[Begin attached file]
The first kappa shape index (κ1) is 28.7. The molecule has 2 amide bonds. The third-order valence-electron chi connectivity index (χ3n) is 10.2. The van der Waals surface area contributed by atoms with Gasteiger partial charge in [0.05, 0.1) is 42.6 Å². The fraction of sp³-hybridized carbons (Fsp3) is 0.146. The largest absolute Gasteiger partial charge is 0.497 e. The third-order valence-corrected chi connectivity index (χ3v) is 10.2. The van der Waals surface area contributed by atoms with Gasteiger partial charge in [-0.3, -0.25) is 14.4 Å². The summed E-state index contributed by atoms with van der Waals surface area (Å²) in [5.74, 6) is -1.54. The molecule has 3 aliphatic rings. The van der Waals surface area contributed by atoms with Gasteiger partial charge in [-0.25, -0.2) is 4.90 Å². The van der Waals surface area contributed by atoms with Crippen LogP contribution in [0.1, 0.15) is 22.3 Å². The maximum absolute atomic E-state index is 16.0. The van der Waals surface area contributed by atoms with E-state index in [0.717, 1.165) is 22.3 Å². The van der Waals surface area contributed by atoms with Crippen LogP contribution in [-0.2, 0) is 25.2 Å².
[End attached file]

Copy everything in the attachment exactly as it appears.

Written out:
The first kappa shape index (κ1) is 28.7. The molecule has 2 amide bonds. The third-order valence-electron chi connectivity index (χ3n) is 10.2. The van der Waals surface area contributed by atoms with Gasteiger partial charge in [0.05, 0.1) is 42.6 Å². The fraction of sp³-hybridized carbons (Fsp3) is 0.146. The largest absolute Gasteiger partial charge is 0.497 e. The third-order valence-corrected chi connectivity index (χ3v) is 10.2. The van der Waals surface area contributed by atoms with Gasteiger partial charge in [-0.3, -0.25) is 14.4 Å². The summed E-state index contributed by atoms with van der Waals surface area (Å²) in [5.74, 6) is -1.54. The molecule has 3 aliphatic rings. The van der Waals surface area contributed by atoms with Gasteiger partial charge in [-0.25, -0.2) is 4.90 Å². The van der Waals surface area contributed by atoms with Crippen LogP contribution in [0.1, 0.15) is 22.3 Å². The maximum absolute atomic E-state index is 16.0. The van der Waals surface area contributed by atoms with E-state index in [0.717, 1.165) is 22.3 Å². The van der Waals surface area contributed by atoms with Crippen LogP contribution in [-0.2, 0) is 25.2 Å².